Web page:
Many times as we age our vision begins to become less and less clear, most noticeably while driving at night. Many times this can indicate that a cataract has formed and needs to be evaluated by an eye care specialist. As Optometrists we do not perform the actual surgery, rather we help manage the effects of the cataract. Many times an updated glasses or contact lens prescription can improve vision. When glasses or contact don't fully correct vision or when glare becomes too debilitating a referral for cataract surgery is made. Once the surgery is performed Optometrists will see patients after they have been released from their surgeon for routine vision care.
Cataracts are a normal part of aging. As we age the cells that make up the natural lens in our eye become less and less clear, many times turning yellow. This change in color can alter our perception of color, cause blurry vision, and can result in glare.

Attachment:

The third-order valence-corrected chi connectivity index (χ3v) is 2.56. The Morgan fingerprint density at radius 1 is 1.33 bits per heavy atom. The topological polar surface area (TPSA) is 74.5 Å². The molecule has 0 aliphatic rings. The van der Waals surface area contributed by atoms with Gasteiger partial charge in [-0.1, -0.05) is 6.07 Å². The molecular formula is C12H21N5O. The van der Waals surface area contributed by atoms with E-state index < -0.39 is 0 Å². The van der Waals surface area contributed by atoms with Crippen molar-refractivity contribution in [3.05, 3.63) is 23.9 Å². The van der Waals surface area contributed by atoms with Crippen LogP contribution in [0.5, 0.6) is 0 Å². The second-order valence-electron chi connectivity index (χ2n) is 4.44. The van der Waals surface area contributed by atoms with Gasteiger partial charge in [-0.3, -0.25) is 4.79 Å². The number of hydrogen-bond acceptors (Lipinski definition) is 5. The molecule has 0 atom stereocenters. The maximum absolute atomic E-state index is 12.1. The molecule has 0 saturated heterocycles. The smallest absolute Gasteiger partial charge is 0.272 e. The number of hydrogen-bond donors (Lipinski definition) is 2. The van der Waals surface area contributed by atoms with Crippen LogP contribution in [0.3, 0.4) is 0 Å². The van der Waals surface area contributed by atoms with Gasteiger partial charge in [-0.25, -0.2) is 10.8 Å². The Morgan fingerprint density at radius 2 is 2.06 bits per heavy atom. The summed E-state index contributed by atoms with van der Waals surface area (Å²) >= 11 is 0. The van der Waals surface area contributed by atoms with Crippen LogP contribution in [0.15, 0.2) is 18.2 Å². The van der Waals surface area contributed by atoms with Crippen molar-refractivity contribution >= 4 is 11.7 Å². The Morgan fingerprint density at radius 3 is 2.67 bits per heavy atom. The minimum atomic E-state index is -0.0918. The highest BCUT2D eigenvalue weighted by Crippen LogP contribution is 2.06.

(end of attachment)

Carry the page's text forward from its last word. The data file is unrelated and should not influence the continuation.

Cataract surgery is performed as an outpatient procedure, and generally involves a local anesthetic. The procedure requires no stitches and there is generally little or no discomfort.
Before surgery the surgeon will have a discussion with you regarding a your visual demands and what type of replacement lens is to be used. The surgeon can then discuss options such as monovision which allows the correction of distance vision with one eye and the correction of near vision with the other eye. This allows a patient to virtually eliminate the need for glasses and is a very popular choice for many patients.
Additionally, there are premium lens implants that help to further restore good functional vision. This includes the ability to see more clearly for distance tasks (like driving) as well as intermediate (computer) and near tasks (reading the newspaper). Talk with your surgeon about these premium lenses before your surgery to find out which lenses may work.